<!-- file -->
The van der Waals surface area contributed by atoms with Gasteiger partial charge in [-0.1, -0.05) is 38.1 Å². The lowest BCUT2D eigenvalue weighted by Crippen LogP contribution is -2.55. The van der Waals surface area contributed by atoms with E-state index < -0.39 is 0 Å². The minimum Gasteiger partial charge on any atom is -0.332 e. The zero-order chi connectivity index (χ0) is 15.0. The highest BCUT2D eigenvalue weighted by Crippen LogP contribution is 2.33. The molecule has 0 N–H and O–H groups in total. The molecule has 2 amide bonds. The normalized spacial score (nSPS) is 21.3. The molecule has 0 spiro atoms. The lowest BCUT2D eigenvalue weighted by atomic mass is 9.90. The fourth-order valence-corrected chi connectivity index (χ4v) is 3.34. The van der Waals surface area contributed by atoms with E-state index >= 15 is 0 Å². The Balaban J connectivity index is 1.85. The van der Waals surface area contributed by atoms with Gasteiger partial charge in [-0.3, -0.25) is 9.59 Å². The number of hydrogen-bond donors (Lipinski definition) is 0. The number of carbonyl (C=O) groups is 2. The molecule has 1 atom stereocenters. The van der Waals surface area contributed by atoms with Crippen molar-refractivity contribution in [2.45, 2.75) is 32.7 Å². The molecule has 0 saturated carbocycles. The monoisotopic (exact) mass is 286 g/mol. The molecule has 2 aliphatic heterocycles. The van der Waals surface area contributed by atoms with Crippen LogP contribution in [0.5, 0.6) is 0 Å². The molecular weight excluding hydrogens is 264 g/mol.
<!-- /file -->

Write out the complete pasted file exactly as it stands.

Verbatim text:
The van der Waals surface area contributed by atoms with Gasteiger partial charge in [-0.1, -0.05) is 38.1 Å². The lowest BCUT2D eigenvalue weighted by Crippen LogP contribution is -2.55. The van der Waals surface area contributed by atoms with E-state index < -0.39 is 0 Å². The minimum Gasteiger partial charge on any atom is -0.332 e. The zero-order chi connectivity index (χ0) is 15.0. The highest BCUT2D eigenvalue weighted by Crippen LogP contribution is 2.33. The molecule has 0 N–H and O–H groups in total. The molecule has 2 amide bonds. The normalized spacial score (nSPS) is 21.3. The molecule has 0 spiro atoms. The lowest BCUT2D eigenvalue weighted by atomic mass is 9.90. The fourth-order valence-corrected chi connectivity index (χ4v) is 3.34. The van der Waals surface area contributed by atoms with E-state index >= 15 is 0 Å². The Balaban J connectivity index is 1.85. The van der Waals surface area contributed by atoms with Gasteiger partial charge in [-0.3, -0.25) is 9.59 Å². The number of hydrogen-bond donors (Lipinski definition) is 0. The number of carbonyl (C=O) groups is 2. The molecule has 1 atom stereocenters. The van der Waals surface area contributed by atoms with Crippen molar-refractivity contribution in [2.45, 2.75) is 32.7 Å². The molecule has 0 saturated carbocycles. The monoisotopic (exact) mass is 286 g/mol. The molecule has 2 aliphatic heterocycles. The van der Waals surface area contributed by atoms with Crippen LogP contribution in [0.5, 0.6) is 0 Å². The molecular weight excluding hydrogens is 264 g/mol.